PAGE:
I am not a hunter. I am, however, a mountain biker who uses the roads and trails in the Boggy Draw and McPhee Lake sections of the travel plans extensively. I have seen the condition of the roads in these areas of the plan at close range, from the seat of my bicycle, and many of them exhibit serious degradation from the use of OHVs and 4WDs (see letter, Cortez Journal, Oct. 28, 2010).
I support Modified Alternative B of the Boggy-Glade Travel Plan. The Dolores Public Lands Office is to be complimented for a balanced plan that provides ample open roads and trails for all and protects the long-term health of the forest for current and future generations. I am impressed by the efforts of the employees and supervisors of the Public Lands Office to provide extensive information for interested citizens and to consider all comments in several venues.
Approximately 70 percent of currently open roads remain open, except for seasonal wildlife protection and wet weather conditions. A look at the map indicates, if anything, a surfeit of open roads. It is hard to find an area that is more than one mile from an open road. The criticism that the Forest Service is closing access to the forest is without merit.
The restriction of all motorized travel to roads or designated trails is the most important part of the plan. The last 20-30 years have seen a tidal wave (perhaps a reverse tsunami?) of OHVs (many are made in Japan), which have caused great damage to FS (and BLM) lands, shattered the peace and quiet of the forest sought by many users, and degraded the air quality in their vicinity.
To allow game retrieval by motorized vehicles would be a serious mistake. First, it would be beyond the capabilities of the FS and the DOW to enforce. Rio Grande National Forest, where motorized game retrieval has been tried, has reported difficulty in distinguishing game retrieval from random hunting on OHVs. Second, allowing game retrieval interferes with hunting by non-motorized hunters, since it drives game from the area. Third, since wet weather often occurs during hunting season, it increases the damage to the forest and the probability of creating more user-generated roads.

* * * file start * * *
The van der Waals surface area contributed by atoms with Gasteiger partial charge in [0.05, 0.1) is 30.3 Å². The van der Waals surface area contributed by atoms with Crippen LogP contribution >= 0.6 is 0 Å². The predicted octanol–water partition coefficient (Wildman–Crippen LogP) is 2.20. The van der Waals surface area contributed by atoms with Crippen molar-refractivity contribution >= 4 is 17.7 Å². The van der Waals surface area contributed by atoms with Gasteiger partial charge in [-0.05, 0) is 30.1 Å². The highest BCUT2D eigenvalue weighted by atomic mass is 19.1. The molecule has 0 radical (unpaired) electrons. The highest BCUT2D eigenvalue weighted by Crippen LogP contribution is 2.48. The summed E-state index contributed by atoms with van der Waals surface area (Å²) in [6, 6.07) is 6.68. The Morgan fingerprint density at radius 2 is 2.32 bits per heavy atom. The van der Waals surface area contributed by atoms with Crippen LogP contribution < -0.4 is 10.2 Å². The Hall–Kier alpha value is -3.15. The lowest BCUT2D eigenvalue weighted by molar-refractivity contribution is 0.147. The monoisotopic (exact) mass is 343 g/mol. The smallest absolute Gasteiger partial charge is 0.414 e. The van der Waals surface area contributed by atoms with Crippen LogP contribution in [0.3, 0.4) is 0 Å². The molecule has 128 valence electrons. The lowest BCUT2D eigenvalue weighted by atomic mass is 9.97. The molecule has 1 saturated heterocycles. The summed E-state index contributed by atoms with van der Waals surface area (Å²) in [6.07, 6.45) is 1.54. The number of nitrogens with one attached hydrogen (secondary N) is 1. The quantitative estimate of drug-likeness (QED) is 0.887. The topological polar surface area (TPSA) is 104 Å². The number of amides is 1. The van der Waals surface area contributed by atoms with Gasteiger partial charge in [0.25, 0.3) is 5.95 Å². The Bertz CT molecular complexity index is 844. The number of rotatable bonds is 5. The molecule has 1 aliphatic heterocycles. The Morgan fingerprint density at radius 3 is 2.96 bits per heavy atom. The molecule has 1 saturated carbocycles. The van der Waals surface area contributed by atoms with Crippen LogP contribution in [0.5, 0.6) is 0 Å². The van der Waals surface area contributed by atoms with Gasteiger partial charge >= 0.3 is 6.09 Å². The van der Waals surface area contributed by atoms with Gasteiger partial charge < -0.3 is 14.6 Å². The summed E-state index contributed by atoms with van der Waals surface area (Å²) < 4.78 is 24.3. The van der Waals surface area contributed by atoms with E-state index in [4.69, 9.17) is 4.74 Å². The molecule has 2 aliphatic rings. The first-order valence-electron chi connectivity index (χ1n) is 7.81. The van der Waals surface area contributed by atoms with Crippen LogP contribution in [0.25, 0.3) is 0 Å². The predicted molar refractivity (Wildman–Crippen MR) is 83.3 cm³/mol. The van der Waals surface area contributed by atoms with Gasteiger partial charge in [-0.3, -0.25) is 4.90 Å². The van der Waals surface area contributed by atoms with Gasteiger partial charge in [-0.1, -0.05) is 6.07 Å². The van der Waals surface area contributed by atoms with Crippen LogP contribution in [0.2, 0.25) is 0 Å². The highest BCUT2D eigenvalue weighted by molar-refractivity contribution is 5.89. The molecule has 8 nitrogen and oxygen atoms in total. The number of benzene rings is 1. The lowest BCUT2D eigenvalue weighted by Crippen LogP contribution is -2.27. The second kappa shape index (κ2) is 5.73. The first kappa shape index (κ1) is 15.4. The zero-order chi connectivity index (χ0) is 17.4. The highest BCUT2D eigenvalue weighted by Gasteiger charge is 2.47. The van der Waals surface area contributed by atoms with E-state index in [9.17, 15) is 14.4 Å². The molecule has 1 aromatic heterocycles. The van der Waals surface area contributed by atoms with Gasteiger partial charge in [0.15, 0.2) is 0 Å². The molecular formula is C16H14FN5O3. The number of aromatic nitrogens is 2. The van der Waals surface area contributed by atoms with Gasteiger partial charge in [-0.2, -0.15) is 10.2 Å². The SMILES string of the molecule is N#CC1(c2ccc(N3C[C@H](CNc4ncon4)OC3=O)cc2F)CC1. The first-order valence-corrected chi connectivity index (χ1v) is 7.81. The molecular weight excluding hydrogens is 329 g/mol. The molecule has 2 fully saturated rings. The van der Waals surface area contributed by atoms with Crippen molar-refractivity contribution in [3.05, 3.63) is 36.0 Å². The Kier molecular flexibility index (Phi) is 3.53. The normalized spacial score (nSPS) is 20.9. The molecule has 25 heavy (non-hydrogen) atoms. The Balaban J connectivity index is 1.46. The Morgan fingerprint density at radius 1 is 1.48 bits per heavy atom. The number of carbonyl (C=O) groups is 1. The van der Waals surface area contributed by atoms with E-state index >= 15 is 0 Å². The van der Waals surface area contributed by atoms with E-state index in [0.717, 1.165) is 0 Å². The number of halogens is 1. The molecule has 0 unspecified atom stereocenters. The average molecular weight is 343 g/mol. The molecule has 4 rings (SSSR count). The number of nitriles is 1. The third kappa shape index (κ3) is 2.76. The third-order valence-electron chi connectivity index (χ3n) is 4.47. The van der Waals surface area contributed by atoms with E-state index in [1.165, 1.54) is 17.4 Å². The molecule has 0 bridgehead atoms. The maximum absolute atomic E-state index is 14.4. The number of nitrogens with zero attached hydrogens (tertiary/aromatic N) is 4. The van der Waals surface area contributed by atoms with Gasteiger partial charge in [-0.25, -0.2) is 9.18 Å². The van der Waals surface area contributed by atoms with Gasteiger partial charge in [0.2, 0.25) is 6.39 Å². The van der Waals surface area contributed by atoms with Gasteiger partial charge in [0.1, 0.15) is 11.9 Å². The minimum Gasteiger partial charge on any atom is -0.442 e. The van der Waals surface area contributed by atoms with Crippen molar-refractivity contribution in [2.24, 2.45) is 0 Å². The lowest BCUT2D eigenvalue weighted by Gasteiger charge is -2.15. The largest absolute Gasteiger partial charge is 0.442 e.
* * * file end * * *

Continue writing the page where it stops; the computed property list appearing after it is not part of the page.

Fourth, since the clear goal of those protesting the plan is the complete removal of all motorized-travel restrictions and road closures, permitting game retrieval will not satisfy them — it will only create further demands. Finally, a major argument by pro-game retrieval advocates is that the expense of hiring a horse or a game cart for retrieval is beyond their means. This is rather disingenuous in view of the cost of an ATV ($10,000+).
Prohibition of cross-country travel by mountain bike is not a serious issue. Because of the rough terrain, undergrowth and dead trees, such travel for any distance is almost impossible. Some consideration, however, could be given to permit mountain-bike travel on closed administrative roads which are open to foot and horse travel, since their impact is minimal, the use would be low, and they would effectively expand mountain bike trails and reduce conflicts on motorized trails.
It is my impression of this unfortunate controversy regarding the travel plan that motorized hunters have received unwarranted attention, particularly the organizers (and those they represent) of what appears to be a politically motivated campaign — almost a vendetta — against the USFS in general and the personnel of the Dolores Public Lands Office in particular.
I have yet to read in the avalanche of letters to the editor and commentaries from the protestors, a word of concern for the rights of others or for the long-term health of the forest — the overriding concern of the USFS and of thoughtful citizens.
Jack Spence lives in rural Dolores.